Arguments & Arguers

Teaching Philosophy 18 (2):125-138 (1995)
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The author assesses three major problems in critical reasoning methods as taught in introductory logic courses. First, the author critiques the use of fallacies as a mode of analysis. Second, the author objects to the negative outlook expressed in the name “critical reasoning.” Lastly, the author scrutinizes the critical reasoning method's lack of focus on the people that are arguing or their relevance to the arguments under examination. The author suggests that critical reasoning should focus more on the process of argumentation rather than treating the argument presented as an artifact since the argumentative process takes place between people who are in disagreement. Critical reasoning should not be replaced but expanded and modified to a new method which embraces arguers and not just their arguments.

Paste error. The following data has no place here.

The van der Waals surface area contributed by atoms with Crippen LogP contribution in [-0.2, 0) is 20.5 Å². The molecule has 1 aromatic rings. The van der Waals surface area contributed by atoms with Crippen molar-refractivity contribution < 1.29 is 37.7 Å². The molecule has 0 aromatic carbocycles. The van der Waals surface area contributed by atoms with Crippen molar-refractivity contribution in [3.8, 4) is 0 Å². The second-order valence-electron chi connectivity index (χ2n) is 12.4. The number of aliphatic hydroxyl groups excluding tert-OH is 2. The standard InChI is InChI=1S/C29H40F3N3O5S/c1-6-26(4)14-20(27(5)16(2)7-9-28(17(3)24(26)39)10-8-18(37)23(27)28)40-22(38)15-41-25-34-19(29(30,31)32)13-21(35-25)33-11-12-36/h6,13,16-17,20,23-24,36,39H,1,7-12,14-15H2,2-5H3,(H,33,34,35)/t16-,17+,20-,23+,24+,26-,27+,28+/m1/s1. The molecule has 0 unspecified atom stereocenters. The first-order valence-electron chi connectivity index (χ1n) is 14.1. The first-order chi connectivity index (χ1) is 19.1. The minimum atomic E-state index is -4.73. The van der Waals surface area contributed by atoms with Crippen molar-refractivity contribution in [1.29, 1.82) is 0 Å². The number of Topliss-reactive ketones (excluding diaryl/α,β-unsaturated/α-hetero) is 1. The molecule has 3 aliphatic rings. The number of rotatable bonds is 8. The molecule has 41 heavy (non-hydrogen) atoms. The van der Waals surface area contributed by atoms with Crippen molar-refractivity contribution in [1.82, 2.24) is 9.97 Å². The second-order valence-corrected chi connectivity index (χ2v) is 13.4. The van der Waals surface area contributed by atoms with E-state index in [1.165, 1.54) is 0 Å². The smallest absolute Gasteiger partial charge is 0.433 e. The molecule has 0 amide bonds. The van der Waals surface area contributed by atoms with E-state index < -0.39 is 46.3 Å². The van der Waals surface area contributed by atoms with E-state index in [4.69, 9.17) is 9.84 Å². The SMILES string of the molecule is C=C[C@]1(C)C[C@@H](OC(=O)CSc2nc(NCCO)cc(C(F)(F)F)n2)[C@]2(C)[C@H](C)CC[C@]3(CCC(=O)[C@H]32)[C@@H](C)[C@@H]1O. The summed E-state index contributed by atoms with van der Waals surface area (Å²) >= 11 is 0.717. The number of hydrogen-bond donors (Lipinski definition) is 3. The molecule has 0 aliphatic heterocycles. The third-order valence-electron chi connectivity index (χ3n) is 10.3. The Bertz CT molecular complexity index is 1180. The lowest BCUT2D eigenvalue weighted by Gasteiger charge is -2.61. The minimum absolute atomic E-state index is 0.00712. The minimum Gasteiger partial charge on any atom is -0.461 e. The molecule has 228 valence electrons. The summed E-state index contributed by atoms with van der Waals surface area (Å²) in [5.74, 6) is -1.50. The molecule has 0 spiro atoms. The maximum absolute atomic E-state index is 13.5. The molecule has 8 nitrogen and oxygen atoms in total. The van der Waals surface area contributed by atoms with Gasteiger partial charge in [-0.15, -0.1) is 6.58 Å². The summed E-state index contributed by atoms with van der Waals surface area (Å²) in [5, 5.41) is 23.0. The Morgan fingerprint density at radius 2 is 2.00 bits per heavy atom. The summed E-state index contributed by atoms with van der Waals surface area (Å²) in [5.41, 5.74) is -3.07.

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Michael A. Gilbert
York University

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